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Examining bishops as big as bottlecaps in The Irish Curse 

Back in the ancient days of the Charlotte Coliseum, when our new NBA franchise was setting new attendance records, I did a couple of front-page cover stories on Hornets-mania, seasons one and two. For a few precious games each year, I had access to the pre-game chow laid out for the press, the behind-the-backboard squatting spots reserved for photographers, and the post-game interviews in the locker rooms. I slung questions at the local heroes, Rex Chapman and Kelly Tripucka, and at the two visiting MVP interviews of that era, Danny Ainge and Charles Barkley. And I beheld the godly Hakeem Olajawon in all his naked glory. The man was, as the saying goes, seriously hung; and it took all my professional poise to keep from dropping my pen or my jaw.

That was probably the last time I gave any extended thought, serious or otherwise, to the size of a man's genitalia — until last Friday night, when I caught up with Queen City Theatre Company's production of The Irish Curse at Spirit Square. The five men in this comedy-drama, set in a basement meeting hall of a Brooklyn Heights church, are at the opposite end of the penile spectrum from Goliaths like Hakeem. They're not so much a therapy group as an AA group, ventilating to guys with a similar infirmity and presumably gleaning comfort from shared misery.

Each confessor — it's a Catholic church — stands, states his name, and appends: "And I have the Irish curse." Joseph Flaherty, a lawyer from Savannah played by Hank West with a diffidence just shy of Don Knotts, was abandoned by his wife for a man with a larger package. We're spared the sight of genitalia in Martin Casella's script, but each man provides a graphic enough description. Flaherty reckons the depth and girth of his flaccid willy to be about equal to a bottlecap.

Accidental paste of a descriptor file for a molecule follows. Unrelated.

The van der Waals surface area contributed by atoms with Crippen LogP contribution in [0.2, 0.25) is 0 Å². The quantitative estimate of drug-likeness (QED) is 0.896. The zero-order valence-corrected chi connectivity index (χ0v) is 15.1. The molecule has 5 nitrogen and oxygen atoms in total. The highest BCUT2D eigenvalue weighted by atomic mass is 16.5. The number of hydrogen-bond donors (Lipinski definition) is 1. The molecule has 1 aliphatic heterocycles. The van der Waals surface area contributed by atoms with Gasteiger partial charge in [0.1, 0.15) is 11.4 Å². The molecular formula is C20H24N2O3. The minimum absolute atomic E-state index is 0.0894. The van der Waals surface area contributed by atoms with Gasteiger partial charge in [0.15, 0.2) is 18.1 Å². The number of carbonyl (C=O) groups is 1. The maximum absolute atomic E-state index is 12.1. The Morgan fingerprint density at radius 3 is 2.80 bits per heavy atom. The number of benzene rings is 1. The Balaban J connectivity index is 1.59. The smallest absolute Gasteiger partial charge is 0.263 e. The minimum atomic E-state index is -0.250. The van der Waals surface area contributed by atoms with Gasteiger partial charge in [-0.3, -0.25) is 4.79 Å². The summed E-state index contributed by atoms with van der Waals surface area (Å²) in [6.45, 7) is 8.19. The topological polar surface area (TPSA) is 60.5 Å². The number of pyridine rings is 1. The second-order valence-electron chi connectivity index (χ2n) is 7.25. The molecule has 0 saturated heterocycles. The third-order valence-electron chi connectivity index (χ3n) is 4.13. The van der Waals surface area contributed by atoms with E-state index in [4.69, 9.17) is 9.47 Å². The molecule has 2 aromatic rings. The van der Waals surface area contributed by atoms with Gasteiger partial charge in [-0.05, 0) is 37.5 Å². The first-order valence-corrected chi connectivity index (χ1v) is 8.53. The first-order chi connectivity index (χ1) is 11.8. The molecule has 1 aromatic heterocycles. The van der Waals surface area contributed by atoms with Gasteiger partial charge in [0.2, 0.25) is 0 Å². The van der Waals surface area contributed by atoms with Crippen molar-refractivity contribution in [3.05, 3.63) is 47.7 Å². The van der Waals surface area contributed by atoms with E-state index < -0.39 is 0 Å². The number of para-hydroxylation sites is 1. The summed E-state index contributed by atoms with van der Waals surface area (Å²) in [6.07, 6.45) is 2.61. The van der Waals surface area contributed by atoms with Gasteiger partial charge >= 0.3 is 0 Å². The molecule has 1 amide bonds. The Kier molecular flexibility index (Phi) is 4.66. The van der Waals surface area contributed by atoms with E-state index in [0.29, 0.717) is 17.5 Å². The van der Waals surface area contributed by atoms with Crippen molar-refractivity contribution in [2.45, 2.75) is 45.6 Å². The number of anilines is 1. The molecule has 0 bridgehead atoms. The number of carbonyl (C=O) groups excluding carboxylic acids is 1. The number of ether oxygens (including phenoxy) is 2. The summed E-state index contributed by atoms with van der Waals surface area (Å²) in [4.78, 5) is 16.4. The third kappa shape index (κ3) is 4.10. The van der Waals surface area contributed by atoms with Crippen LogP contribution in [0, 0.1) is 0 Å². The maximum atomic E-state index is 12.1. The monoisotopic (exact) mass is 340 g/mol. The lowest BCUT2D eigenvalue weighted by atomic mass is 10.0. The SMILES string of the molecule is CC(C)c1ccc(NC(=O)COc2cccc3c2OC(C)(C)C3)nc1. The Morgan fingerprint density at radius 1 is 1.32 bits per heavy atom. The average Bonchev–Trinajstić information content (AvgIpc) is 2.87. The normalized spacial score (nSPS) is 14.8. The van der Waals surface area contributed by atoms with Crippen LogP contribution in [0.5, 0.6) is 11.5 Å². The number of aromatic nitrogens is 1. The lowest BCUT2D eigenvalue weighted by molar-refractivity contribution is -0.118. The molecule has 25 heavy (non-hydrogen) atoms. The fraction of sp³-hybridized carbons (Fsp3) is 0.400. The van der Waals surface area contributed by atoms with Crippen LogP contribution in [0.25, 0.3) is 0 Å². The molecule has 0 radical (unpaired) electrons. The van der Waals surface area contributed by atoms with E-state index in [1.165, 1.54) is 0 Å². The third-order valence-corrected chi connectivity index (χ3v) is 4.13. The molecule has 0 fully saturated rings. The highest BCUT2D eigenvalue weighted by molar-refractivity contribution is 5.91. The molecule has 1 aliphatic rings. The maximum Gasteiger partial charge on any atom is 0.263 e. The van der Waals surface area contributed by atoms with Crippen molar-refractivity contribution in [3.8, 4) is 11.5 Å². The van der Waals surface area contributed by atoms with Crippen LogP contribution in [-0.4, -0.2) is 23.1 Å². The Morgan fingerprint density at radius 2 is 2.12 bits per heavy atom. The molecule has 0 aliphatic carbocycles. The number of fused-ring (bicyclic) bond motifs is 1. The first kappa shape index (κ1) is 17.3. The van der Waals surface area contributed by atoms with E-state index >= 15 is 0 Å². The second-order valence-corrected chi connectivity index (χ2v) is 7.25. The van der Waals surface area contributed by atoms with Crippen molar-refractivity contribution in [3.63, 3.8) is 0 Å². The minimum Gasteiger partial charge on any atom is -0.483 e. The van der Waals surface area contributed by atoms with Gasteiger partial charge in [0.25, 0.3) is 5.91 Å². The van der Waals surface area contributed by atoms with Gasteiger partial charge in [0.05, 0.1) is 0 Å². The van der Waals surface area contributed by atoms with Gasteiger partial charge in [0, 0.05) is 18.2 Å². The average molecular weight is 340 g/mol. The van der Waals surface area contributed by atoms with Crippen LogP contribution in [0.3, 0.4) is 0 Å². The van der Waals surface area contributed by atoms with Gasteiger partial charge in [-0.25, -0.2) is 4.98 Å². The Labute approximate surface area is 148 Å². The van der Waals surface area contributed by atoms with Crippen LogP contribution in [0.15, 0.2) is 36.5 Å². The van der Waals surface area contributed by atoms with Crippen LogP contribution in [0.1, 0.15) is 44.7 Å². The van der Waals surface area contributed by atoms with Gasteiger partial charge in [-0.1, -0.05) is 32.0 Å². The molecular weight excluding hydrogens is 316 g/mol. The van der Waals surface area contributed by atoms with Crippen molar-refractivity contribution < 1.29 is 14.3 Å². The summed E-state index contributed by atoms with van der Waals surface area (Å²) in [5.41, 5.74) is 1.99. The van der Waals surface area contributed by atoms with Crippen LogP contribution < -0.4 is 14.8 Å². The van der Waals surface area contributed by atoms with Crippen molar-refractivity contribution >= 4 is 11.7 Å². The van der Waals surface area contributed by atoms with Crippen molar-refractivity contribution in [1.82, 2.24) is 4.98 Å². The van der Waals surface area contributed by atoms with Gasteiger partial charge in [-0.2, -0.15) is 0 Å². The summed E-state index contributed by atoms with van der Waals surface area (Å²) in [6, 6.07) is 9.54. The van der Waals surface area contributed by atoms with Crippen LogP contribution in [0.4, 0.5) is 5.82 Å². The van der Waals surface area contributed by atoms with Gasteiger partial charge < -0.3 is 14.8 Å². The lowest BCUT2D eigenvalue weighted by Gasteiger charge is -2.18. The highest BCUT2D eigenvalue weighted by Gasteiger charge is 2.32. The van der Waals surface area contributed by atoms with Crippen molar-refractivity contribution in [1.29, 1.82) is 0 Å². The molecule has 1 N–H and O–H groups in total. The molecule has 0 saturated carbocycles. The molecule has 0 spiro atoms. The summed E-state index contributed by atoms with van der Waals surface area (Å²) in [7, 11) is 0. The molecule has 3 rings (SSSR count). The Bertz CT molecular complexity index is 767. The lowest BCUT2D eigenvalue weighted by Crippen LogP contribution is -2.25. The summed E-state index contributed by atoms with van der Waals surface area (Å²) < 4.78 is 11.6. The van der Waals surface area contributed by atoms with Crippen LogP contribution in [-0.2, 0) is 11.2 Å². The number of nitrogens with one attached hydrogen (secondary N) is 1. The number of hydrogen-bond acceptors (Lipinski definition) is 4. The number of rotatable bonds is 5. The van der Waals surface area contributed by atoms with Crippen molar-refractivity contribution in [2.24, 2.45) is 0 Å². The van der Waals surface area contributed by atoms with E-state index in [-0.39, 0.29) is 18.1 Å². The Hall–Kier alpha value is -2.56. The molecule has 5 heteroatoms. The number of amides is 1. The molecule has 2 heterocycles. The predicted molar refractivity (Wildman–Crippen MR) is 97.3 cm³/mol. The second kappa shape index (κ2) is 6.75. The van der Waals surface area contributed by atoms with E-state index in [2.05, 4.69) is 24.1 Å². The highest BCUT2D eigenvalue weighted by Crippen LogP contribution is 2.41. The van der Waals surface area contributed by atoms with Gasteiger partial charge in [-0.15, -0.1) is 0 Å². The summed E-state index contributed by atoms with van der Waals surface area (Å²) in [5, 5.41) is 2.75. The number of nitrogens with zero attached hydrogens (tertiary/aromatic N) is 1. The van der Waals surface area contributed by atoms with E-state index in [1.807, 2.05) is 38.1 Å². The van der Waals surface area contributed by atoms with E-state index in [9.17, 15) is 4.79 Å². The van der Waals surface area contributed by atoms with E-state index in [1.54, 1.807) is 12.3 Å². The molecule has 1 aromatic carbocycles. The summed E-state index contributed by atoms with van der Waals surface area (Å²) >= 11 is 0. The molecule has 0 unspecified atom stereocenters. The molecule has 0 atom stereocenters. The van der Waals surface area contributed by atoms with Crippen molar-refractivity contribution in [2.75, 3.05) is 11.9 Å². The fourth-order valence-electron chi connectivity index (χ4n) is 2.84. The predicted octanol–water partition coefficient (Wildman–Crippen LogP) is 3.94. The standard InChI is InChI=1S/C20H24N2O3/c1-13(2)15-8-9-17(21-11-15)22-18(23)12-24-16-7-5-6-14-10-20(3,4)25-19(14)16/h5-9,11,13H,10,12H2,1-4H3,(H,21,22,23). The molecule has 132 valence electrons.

All five men in the group, in one way or another, have been devastated by their shortcomings — including Father Kevin Shaunessy, who runs the group. The ecology of the group has apparently been grumbly and static until the arrival of Keiran Reilly, an Irish immigrant barely off the bawt. He's an inquisitive little cookie — I'm thinking Keebler in Aaron Mize's winsome portrayal — getting the other group members to explore their problem more deeply and consider what they're planning to do about it.

Setting the play in a Catholic church is a pretty savvy move. Father's providence prevents the manly dialogue from devolving into sheer lewdness and exhibitionism — and when the comedy premiered in New York, Shaunessy could deflect the prevalence of the affliction to Boston, where he maintains that the plague is pandemic.

Keeping a loose rein on the cursing and the membership (there's a gay NYPD officer in the brotherhood), Shaunessy is as much a pivotal character as Keiran. Under the direction of Glenn T. Griffin, we get the most relaxed and unaffected performance I've seen from John Hartness, topped off with a hint of holy serenity that cracks convincingly under stress. Before that happened, I had a difficult time accepting all the men's supersized sensitivity.

But Hartness finally convinced me that we're talking about morbidly small peckers here — cocktail wieners in their fullest flowering. So I eventually bought the suffering. Justin Younts, so shockingly good last fall in Rope, has even more swagger this time as a boastful jock. James Glinski, as the tall cocksucking cop, is marvelously abrasive, an engine of bitterness repeatedly threatening to drive the group over a cliff. Yet sometimes, he's almost as funny as West, his pansy opposite.

theater

Charlotte arts

Queen City Theatre Company

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